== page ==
When writing, using punctuation is important to make sure that our ideas are conveyed clearly and accurately to the reader. What punctuation we use and its placement between words can completely change the meaning of a sentence. In today’s video, we’ll be looking at colons, seeing what they do and when to use them. Let’s get started!
One of the most common ways colons are used in writing is to signify the start of a list or sequence of things in a sentence. Here’s an example:
In a deck of cards, there are four different suits: spades, hearts, aces, and clubs.
In this example, notice the placement of the colon – it is right after the word suits, and directly after it, we see a list of the different types of suits in a deck of cards. Remember when using a colon to emphasize a list of things, the phrase preceding the colon MUST be a complete sentence that stands alone, otherwise known as an independent clause. “In a deck of cards, there are four different suits”, is an independent clause, so this colon was correctly used. How about this one?
In a deck of cards, the four different suits are: spades, hearts, aces, and clubs.
This example doesn’t use the colon correctly, because its placement interrupts the flow of the sentence. You’ll notice that “In a deck of cards the four different suits are” is not a complete sentence or independent clause, so we definitely know this colon was not used correctly.
Adding a colon to a sentence can also be used to emphasize the information preceding it. In this case, the independent clause after the colon must directly relate to the independent clause before it – here’s an example:
The doctor reached a diagnosis: the patient had a lethal virus.
In this example, the independent clause after the colon is directly related to the independent clause before it. It gives more details about the doctor’s diagnosis and explains to us what it is. Let’s look at a longer sentence:
Mark knew what he had to do: He would first ask his boss for a raise. If that didn’t work, he would quit his job.
In this example, we see that the colon separates one independent clause from two complete sentences. The sentences after the colon support the clause before the colon. When there are two or more sentences after a colon, remember to capitalize the first letter of the word that comes directly after the colon, which in this case is He.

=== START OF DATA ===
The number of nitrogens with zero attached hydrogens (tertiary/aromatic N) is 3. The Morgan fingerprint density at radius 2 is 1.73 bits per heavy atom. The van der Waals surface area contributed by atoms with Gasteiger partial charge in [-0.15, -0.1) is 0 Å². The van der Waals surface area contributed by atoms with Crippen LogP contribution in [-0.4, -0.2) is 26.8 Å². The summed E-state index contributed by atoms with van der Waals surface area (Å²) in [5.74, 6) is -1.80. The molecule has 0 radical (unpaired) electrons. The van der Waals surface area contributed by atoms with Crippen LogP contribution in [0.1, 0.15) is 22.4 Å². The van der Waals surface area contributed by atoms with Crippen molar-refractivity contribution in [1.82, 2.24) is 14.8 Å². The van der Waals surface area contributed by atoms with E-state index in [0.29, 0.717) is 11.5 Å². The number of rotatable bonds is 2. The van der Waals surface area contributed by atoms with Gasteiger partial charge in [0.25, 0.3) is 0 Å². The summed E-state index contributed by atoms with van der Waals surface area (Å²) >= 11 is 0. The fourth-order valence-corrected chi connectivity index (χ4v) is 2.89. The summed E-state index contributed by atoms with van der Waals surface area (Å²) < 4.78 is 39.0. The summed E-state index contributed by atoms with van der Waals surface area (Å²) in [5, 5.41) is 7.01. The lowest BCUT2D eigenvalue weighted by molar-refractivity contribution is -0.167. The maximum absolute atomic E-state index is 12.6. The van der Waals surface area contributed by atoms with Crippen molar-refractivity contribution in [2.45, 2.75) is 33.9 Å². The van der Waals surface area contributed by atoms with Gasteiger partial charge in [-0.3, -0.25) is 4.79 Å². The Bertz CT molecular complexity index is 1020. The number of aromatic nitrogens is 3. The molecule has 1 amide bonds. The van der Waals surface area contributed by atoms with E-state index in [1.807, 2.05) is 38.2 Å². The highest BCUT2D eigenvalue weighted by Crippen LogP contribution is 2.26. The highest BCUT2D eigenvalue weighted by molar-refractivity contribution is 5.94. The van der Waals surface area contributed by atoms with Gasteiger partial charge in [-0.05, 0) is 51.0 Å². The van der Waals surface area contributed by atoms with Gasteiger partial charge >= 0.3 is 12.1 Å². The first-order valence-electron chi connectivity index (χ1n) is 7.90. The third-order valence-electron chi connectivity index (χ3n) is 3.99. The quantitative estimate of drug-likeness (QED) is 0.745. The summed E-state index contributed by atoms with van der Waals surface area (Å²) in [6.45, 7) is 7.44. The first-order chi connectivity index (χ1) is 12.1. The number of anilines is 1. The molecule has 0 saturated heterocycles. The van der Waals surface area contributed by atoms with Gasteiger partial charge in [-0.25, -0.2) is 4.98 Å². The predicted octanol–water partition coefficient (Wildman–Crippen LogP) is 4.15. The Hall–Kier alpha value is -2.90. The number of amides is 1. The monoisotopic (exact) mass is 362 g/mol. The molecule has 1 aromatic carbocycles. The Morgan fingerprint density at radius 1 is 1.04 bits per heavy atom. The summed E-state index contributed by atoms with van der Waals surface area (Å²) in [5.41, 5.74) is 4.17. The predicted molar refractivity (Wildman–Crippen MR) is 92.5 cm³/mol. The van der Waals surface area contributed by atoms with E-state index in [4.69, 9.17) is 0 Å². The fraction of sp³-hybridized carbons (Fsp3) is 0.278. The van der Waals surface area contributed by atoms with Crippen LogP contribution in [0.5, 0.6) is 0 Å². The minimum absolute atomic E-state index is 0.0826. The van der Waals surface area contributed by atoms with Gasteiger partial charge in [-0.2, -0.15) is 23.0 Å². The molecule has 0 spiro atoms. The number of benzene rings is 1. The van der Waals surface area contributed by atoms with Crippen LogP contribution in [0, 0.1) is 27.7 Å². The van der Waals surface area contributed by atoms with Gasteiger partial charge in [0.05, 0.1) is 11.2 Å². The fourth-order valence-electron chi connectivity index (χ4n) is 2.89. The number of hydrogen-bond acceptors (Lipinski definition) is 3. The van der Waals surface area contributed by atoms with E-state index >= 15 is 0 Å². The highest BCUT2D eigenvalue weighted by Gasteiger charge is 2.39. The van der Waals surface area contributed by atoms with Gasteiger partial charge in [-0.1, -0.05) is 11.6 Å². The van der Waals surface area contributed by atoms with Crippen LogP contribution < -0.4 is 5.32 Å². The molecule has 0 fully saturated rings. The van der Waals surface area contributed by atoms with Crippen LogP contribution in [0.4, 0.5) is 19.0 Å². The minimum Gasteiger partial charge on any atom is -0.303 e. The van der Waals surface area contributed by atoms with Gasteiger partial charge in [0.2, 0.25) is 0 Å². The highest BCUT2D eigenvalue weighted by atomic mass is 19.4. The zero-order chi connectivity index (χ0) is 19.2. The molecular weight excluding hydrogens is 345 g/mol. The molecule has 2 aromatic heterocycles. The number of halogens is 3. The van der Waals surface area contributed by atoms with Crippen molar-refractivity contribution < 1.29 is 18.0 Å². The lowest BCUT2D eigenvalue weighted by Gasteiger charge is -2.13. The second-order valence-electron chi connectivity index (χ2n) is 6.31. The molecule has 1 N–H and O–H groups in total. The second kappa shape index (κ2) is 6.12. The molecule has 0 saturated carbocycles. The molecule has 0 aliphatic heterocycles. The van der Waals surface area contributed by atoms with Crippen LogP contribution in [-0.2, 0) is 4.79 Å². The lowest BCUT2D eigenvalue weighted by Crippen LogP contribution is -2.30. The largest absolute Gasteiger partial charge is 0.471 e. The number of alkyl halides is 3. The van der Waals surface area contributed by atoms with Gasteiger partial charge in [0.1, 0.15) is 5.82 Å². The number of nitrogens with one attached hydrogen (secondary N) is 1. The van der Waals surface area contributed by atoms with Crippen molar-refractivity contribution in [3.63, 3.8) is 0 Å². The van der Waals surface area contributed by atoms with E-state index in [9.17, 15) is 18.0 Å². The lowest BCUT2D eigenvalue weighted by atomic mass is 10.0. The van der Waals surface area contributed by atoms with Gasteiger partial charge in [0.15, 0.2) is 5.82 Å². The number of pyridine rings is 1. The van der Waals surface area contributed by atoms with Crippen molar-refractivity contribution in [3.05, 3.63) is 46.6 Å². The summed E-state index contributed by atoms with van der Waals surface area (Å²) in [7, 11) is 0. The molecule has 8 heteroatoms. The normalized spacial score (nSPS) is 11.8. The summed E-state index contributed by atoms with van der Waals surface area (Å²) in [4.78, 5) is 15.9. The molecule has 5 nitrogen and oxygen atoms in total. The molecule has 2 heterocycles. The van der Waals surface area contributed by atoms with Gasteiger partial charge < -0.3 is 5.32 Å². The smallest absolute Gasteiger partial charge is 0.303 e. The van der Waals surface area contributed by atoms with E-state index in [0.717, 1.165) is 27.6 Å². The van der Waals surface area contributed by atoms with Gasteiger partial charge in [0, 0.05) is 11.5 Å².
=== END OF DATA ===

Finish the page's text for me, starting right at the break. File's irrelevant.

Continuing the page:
Colons can also emphasis a single word or phrase at the end of a sentence – for example:
After the fierce battle, the warrior was known by all as one thing: a hero.
Here, the phrase a hero emphasizes the clause before the colon by describing the warrior.
Avoiding Errors in Colon Usage
So, we’ve looked at several examples of colons being used correctly, but it’s a common mistake for writers to use a colon in a place that incorrectly separates parts of speech in the sentence. A colon should never separate:
- A noun from its related verb
- A verb from its object or subject complement
- A preposition from its object
- Or the subject from its predicate
Here’s an example of a common mistake.
The three primary colors are: red, yellow, and blue.
In this example, the colon separates the verb are from the objects red, yellow, and blue – this is not appropriate colon usage. Here’s another example:
When going to a job interview, you should never do things such as: be late, come unprepared, or wear wrinkled clothes.
In this example, the colon separates two incomplete sentences. Remember, a colon may separate two independent clauses or an independent clause from a phrase. Here, “When going to a job interview, you should never do things such as” is not a complete thought. Don’t let common phrases like such as, including, or the following trick you into thinking the colon is in the right place. It always has to be a complete thought before and after the colon.
Before we go, let’s review with a practice question:
The jury knew he was guilty the evidence was overwhelming.
What is the correct placement of the colon in this sentence?
- After the word was
- After the word knew
- After the word he
- After the word guilty
Thanks for watching, and happy studying!